A 30-year-old man presented to the emergency department with a left leg wound that had been present for five years and “worsening over the past four months.” The patient presented because he was on the verge of losing his job because of the odor from the wound. The patient described the lesion as painful, making it difficult to ambulate. He denied recent trauma to the area. However, he had a remote history of a car accident years ago but didn’t remember any injury to the leg. He reported subjective fevers, nausea, and vomiting over the past few weeks. His past medical history was significant for smoking and nephrotic syndrome. No family history of autoimmune disorders was reported, and he denied any prior dermatological conditions.
Upon entering the patient’s room, an intense, putrid odor was noted. The patient appeared in no acute distress, and his vital signs were normal. The patient had large ulcers with undermined borders and erythematous edges on the entire aspect of his left lateral and medial leg (see Figures 1 and 2). The leg was diffusely tender to palpation, with distal strength and sensation intact. No edema was noted. Dorsalis pedis and posterior tibial pulses were intact.
Workup for the patient included basic labs and a wound culture. Radiographs of the tibia showed a large soft tissue defect overlying the medial aspect of the proximal and mid tibia with no periosteal reaction to suggest osteomyelitis. The patient’s labs were significant for a leukocytosis of 13.7, hemoglobin of 9.7, normal lactate, and renal dysfunction with a creatinine of 2.67. The patient was started on vancomycin and Zosyn (piperacillin and tazobactam) and admitted to the medicine service. Dermatology and general surgery were consulted once the patient was admitted.
Skin complaints are common reasons for visits to the emergency department, with skin infections, such as cellulitis, being one of the most common. Differentiating toxic skin conditions from benign skin conditions is essential. This patient’s condition could be concerning for a necrotizing infection, but that possibility is less likely given the time frame. Initial concern was for a chronic infection. The patient’s wound cultures grew Staph, which could have been a contaminant versus infection. Punch biopsy revealed acute and chronic inflammation. Dermatology concluded that this presentation was consistent with pyoderma gangrenosum.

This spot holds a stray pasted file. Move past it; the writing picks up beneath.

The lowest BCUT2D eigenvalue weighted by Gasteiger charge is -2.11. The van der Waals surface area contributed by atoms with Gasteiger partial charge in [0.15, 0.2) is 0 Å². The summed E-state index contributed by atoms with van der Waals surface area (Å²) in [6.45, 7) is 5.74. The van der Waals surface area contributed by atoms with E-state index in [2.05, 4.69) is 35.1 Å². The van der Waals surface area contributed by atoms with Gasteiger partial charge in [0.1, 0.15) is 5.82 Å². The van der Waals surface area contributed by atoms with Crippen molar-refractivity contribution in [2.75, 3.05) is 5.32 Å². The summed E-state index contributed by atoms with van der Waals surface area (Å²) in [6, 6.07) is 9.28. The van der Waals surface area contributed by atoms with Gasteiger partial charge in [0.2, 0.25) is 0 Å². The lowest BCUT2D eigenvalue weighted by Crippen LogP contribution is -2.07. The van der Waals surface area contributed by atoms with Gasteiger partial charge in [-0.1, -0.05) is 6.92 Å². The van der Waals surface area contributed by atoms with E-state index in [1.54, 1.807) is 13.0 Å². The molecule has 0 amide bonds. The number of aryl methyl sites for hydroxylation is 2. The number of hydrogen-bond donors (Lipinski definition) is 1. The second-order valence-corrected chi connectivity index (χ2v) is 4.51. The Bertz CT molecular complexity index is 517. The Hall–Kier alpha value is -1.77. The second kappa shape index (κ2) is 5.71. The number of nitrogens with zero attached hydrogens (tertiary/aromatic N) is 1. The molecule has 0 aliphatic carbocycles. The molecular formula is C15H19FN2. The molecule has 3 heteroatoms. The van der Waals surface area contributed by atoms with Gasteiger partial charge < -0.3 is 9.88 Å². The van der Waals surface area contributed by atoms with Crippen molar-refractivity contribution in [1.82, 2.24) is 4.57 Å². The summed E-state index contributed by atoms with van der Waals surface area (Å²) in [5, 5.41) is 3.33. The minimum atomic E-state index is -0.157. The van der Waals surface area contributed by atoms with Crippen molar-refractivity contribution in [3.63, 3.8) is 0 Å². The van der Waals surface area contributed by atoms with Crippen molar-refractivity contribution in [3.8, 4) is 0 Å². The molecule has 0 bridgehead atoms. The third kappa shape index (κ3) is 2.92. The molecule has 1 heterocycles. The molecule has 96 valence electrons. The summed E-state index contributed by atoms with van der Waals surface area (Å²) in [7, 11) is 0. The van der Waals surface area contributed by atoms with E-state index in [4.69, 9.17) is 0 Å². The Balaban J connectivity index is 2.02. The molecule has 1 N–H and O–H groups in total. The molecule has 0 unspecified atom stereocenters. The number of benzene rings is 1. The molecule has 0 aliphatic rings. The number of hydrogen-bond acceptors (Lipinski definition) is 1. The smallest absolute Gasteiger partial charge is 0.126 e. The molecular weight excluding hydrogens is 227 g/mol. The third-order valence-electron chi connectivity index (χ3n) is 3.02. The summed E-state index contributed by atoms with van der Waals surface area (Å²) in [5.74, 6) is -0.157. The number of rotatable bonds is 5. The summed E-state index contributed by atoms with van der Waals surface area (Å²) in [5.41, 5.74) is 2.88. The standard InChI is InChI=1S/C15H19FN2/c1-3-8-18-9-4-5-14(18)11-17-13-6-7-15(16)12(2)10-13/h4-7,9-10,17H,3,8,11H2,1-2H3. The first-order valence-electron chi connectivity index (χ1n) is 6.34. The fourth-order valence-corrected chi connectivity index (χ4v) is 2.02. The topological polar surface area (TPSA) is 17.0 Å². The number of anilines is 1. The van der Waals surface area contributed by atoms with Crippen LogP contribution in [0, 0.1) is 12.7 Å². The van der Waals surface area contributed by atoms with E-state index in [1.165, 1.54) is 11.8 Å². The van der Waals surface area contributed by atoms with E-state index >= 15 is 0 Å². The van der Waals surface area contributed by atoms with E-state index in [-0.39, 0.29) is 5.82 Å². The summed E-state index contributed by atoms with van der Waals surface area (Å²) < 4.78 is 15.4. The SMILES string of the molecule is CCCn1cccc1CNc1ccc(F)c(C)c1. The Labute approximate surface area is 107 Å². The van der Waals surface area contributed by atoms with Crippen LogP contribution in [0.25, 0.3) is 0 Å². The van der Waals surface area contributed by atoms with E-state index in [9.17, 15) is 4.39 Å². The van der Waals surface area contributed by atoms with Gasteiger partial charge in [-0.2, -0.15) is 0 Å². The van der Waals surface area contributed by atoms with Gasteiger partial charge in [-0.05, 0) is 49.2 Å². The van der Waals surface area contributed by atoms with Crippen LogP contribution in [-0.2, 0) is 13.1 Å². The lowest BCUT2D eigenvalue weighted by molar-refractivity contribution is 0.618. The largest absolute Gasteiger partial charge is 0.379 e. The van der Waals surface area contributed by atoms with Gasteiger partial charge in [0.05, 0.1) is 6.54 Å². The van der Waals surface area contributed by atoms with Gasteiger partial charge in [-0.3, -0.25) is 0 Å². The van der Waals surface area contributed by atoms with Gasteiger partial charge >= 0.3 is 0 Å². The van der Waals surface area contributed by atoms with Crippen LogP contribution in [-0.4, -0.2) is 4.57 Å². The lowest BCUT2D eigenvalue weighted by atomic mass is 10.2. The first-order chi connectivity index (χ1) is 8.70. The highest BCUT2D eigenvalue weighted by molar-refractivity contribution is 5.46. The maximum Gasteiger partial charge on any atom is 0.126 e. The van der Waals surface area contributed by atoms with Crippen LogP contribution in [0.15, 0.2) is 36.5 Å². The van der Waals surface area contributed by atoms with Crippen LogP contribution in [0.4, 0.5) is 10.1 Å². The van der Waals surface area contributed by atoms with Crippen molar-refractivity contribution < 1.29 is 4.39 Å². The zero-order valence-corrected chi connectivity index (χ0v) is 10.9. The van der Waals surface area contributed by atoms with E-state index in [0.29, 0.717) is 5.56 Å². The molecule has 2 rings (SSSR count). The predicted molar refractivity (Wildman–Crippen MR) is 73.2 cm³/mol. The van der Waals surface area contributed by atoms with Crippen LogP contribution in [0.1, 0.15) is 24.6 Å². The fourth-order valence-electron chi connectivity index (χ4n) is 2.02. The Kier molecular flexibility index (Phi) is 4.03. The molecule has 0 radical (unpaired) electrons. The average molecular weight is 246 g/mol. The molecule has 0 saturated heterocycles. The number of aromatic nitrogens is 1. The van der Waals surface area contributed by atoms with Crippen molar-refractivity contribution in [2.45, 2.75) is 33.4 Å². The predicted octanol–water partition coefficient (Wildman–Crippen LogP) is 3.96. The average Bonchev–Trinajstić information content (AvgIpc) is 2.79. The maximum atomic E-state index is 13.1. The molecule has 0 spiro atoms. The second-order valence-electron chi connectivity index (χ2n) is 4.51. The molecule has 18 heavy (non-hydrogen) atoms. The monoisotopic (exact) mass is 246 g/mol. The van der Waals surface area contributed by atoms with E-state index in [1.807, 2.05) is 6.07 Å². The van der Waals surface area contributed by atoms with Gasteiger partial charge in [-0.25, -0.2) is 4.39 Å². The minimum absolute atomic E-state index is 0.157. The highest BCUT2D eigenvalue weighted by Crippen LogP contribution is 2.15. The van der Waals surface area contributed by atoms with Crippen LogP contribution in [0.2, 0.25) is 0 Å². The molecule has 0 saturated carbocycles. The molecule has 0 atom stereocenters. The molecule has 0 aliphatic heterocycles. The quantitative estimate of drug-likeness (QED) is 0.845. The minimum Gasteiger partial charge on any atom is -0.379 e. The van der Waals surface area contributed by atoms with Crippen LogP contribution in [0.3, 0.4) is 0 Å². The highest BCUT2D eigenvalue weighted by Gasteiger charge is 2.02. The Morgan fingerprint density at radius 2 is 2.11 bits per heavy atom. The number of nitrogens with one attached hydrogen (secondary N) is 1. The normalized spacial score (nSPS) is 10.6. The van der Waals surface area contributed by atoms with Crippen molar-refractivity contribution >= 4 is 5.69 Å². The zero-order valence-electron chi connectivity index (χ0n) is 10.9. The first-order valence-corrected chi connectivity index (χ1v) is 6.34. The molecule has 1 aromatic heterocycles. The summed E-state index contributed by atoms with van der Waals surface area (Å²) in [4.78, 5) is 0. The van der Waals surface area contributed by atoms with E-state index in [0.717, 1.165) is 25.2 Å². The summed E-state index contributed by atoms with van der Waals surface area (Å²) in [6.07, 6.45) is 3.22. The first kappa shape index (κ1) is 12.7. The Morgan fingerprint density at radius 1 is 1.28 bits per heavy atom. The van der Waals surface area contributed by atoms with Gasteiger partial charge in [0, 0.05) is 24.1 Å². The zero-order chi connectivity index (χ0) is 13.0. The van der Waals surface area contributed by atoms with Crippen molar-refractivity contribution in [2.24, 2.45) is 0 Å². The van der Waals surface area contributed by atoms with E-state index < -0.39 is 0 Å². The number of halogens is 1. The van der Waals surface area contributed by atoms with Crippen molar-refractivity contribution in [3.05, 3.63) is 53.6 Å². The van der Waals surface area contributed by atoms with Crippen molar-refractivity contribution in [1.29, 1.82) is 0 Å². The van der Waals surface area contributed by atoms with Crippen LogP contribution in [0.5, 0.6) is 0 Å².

The incidence of pyoderma gangrenosum is estimated to be three to 10 cases per million people per year. It is often associated with systemic disease such as inflammatory bowel disease, arthropathies, and hematologic diseases. The pathogenesis is thought to be related to neutrophil dysfunction with a component related to abnormal immune system response. Treatment is dependent on the severity of the disease. Local pyoderma gangrenosum is treated with a barrier cream and wound care to try to prevent infection. Topical steroids can also be used. If the disease is more severe, systemic corticosteroid therapy should be considered. If this does not seem to be helping, cyclosporine should be considered. Systemic steroids can result in improvement in as little as one week. It is also important to address underlying systemic disease that may be contributing to the condition.
This patient was discharged on prednisone 50 mg twice a day, with a plan to taper over several weeks. It was also recommended that the patient use Vaseline with Xeroform and Kerlix for dressing changes. Cyclosporine could not be considered for this patient as he had renal disease. The patient was discharged from the hospital and was told to follow up closely with dermatology. The patient did not show up for his follow-up visits and was lost to follow-up.
Dr. Vento is an emergency medicine resident at MetroHealth in Cleveland.
Dr. Roehrs and Dr. Effron are emergency physicians at MetroHealth.
Resources for Further Reading
- Ahronowitz I, Harp J, Shinkai K. Etiology and management of pyoderma gangrenosum: a comprehensive review. Am J Clin Dermatol. 2012;13(3):191-211.
- Chow RK, Ho VC. Treatment of pyoderma gangrenosum. J Am Acad Dermatol. 1996;34(6):1047-1060.
- Ruocco E, Sangiuliano S, Gravina AG, et al. Pyoderma gangrenosum: an updated review. J Eur Acad Dermatol Venereol. 2009;23(9):1008-1017.